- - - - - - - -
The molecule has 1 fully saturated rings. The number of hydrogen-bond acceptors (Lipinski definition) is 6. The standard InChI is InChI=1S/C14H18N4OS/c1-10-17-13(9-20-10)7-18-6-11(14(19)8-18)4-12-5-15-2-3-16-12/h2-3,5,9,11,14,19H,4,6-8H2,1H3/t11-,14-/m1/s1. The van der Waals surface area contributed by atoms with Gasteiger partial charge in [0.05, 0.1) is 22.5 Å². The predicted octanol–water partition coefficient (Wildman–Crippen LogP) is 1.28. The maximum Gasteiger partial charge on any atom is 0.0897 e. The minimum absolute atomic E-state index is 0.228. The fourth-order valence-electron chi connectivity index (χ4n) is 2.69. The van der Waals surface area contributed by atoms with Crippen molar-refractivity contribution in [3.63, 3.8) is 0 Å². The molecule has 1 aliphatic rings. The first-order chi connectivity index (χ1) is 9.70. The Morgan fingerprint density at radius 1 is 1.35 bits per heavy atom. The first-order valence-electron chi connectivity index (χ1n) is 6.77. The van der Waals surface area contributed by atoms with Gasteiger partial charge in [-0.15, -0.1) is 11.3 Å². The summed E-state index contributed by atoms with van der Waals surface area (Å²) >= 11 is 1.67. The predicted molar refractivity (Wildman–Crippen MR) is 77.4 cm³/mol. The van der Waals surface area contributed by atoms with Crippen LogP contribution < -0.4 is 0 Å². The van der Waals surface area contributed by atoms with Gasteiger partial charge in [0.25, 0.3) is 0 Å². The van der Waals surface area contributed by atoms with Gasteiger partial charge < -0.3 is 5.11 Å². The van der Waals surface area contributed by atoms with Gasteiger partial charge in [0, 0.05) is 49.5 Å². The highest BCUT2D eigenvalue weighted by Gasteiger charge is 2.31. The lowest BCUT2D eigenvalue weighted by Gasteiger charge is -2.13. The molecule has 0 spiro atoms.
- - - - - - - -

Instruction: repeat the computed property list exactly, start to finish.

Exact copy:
The molecule has 1 fully saturated rings. The number of hydrogen-bond acceptors (Lipinski definition) is 6. The standard InChI is InChI=1S/C14H18N4OS/c1-10-17-13(9-20-10)7-18-6-11(14(19)8-18)4-12-5-15-2-3-16-12/h2-3,5,9,11,14,19H,4,6-8H2,1H3/t11-,14-/m1/s1. The van der Waals surface area contributed by atoms with Gasteiger partial charge in [0.05, 0.1) is 22.5 Å². The predicted octanol–water partition coefficient (Wildman–Crippen LogP) is 1.28. The maximum Gasteiger partial charge on any atom is 0.0897 e. The minimum absolute atomic E-state index is 0.228. The fourth-order valence-electron chi connectivity index (χ4n) is 2.69. The van der Waals surface area contributed by atoms with Crippen molar-refractivity contribution in [3.63, 3.8) is 0 Å². The molecule has 1 aliphatic rings. The first-order chi connectivity index (χ1) is 9.70. The Morgan fingerprint density at radius 1 is 1.35 bits per heavy atom. The first-order valence-electron chi connectivity index (χ1n) is 6.77. The van der Waals surface area contributed by atoms with Gasteiger partial charge in [-0.15, -0.1) is 11.3 Å². The summed E-state index contributed by atoms with van der Waals surface area (Å²) >= 11 is 1.67. The predicted molar refractivity (Wildman–Crippen MR) is 77.4 cm³/mol. The van der Waals surface area contributed by atoms with Crippen LogP contribution < -0.4 is 0 Å². The van der Waals surface area contributed by atoms with Gasteiger partial charge in [0.25, 0.3) is 0 Å². The van der Waals surface area contributed by atoms with Gasteiger partial charge < -0.3 is 5.11 Å². The van der Waals surface area contributed by atoms with Gasteiger partial charge in [0, 0.05) is 49.5 Å². The highest BCUT2D eigenvalue weighted by Gasteiger charge is 2.31. The lowest BCUT2D eigenvalue weighted by Gasteiger charge is -2.13. The molecule has 0 spiro atoms.